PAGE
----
UPDATE: Pa. Gov. Tom Corbett will give a campaign donation from a state and city contractor that violated 'pay-to-play' rules to charity, Philadelphia Mayor Michael Nutter will return his to the donor.
EARLIER: The Securities and Exchange Commission says TL Ventures Inc., of Wayne, illegally collected hundreds of thousands of dollars in fees from the underfunded Pennsylvania State Employees' Retirement System and the still-more-underfunded Philadelphia city pension system, after a TL official gave money to political campaigns for top state and city officials in 2011. It's the first time the SEC has brought and settled charges under a 2010 ban on investment pros collecting fees for managing public funds so soon after donating to elected officials who oversee those funds.
The SEC did not identify the official who gave money or who got it, but state and city records show TL founder Robert Keith Jr. gave $2,000 to Pennsylvania Gov. Tom Corbett that fall, and $2,500 to Philadelphia Mayor Michael Nutter during the spring primary campaign that year, matching the amounts and dates cited by the SEC.
TL agreed to pay back $256,697 in pension fees it collected after funding the mayor and governor, plus interest and penalties totalling $38,197, the SEC said in a statement. TL also "agreed to be censured and to cease and desist from committing or causing any violations," the agency added.
"TL Ventures violated pay-to-play rules" by collecting those fees from the city and state within two years of the the political donations, the SEC said. Since Gov. Corbett appoints a majority of Pennsylvania's 11-member state pension board, and Mayor Nutter appoints 3 of 9 city pension trustees, both officials "can influence the hiring of investment advisers," and TL had no right to continue collecting fees as a state and city contractor so soon after giving those powerful politicians money, the SEC says.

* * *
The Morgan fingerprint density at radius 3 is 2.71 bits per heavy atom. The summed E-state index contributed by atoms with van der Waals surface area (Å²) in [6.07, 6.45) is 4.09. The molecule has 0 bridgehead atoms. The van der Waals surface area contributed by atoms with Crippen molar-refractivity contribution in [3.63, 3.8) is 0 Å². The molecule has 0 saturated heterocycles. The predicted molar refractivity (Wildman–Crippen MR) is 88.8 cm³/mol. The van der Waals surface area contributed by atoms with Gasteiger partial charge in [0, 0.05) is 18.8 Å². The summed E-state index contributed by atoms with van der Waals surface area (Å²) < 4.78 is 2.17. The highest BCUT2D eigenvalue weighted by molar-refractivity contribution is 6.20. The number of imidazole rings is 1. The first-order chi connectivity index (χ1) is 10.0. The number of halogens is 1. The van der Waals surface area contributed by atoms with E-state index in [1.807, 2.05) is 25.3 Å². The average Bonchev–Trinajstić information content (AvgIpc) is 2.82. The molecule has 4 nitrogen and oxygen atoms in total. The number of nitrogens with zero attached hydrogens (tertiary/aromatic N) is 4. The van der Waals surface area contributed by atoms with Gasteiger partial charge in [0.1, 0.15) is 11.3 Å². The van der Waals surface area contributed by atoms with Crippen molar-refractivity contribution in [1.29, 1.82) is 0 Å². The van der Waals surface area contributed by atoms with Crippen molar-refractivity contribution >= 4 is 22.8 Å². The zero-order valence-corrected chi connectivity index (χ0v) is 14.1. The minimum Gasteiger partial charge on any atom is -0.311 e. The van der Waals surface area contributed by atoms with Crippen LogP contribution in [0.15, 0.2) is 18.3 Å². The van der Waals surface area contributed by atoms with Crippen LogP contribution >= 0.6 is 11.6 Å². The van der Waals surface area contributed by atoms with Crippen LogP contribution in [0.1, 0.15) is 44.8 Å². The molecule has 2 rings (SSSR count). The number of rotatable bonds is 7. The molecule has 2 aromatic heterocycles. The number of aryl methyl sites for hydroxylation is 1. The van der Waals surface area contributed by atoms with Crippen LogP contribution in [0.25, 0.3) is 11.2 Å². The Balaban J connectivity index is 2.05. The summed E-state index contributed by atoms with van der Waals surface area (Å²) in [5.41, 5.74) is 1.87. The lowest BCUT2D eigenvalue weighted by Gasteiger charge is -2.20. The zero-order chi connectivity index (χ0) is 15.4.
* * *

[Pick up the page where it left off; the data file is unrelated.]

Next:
Corbett plans to donate Keith's $2,000 "to charity," his campaign spokesman, Billy Pitman, told me after I linked the donation to his boss. Nutter plans to give it back to the donor: "People like Mr. Keith are governed by SEC restrictions and it’s the obligation of these donors to know the federal restrictions that are imposed on them. The Mayor’s campaign fund will return this contribution to Mr. Keith," said Nutter spokesman Mark McDonald after I asked if he would give the money up as Corbett did. (The Inquirer's Dylan Purcell and an Inquirer reader who tracks political money helped me confirm Keith funded the mayor's campaign.)
The SEC also said TL and an affiliate, Penn Mezzanine Partners Management LP, had been "improperly acting as unregistered investment advisers" that wrongly claimed to be exempt from SEC registration. In fact, "their operations were closely integrated and significantly overlapped," and the firms should have filed required reports.
“TL Ventures is pleased to have this matter behind it and will continue to focus on serving its investors," said TL's lawyer, Catherine Botticelli of the Washington, D.C. office of Dechert LLP. As the SEC noted in its order, the rule on contributions "is a strict liability rule, does not require a showing of intent, and applies even if the entity was already invested at the time of the contribution."
The State Employees' Retirement System invested $35 million with TL in 1999 and has so far received only $25.6 million of that back. SERS invested another $40 million with TL in 2000, and has only gotten back $13.3 million.
But while the taxpayer-financed fund has tied up those millions for years without any net return on the public's investment, TL has continued to collect fees: State records show SERS paid TL $252,000 for handling its money in 2013.
The city invested $10 milllion in TL in 2000, in the same fund SERS bought into that year, and we can expect the city suffered similar underperforming results and paid proportional fees.
TL invests $178 million for its clients, down from over $1 billion near the peak of the dot.com boom of the late 1990s.
The investigation was led by Louis A. Randazzo and Martin F. Healey from the SEC's Boston office, which has taken over leadership of SEC municipal corruption cases since the former head of the team, who was based in Philadelphia, quit to take a job defending money managers accused of wrongdoing.
As a matter of policy, both the SEC's Randazzo and a spokeswoman for Philadelphia's U.S. Attorney's office declined to comment on whether criminal prosecutors had looked at the SEC case. Read the SEC filings online at http://www.sec.gov/litigation/admin/2014/ia-3859.pdf and http://www.sec.gov/litigation/admin/2014/ia-3858.pdf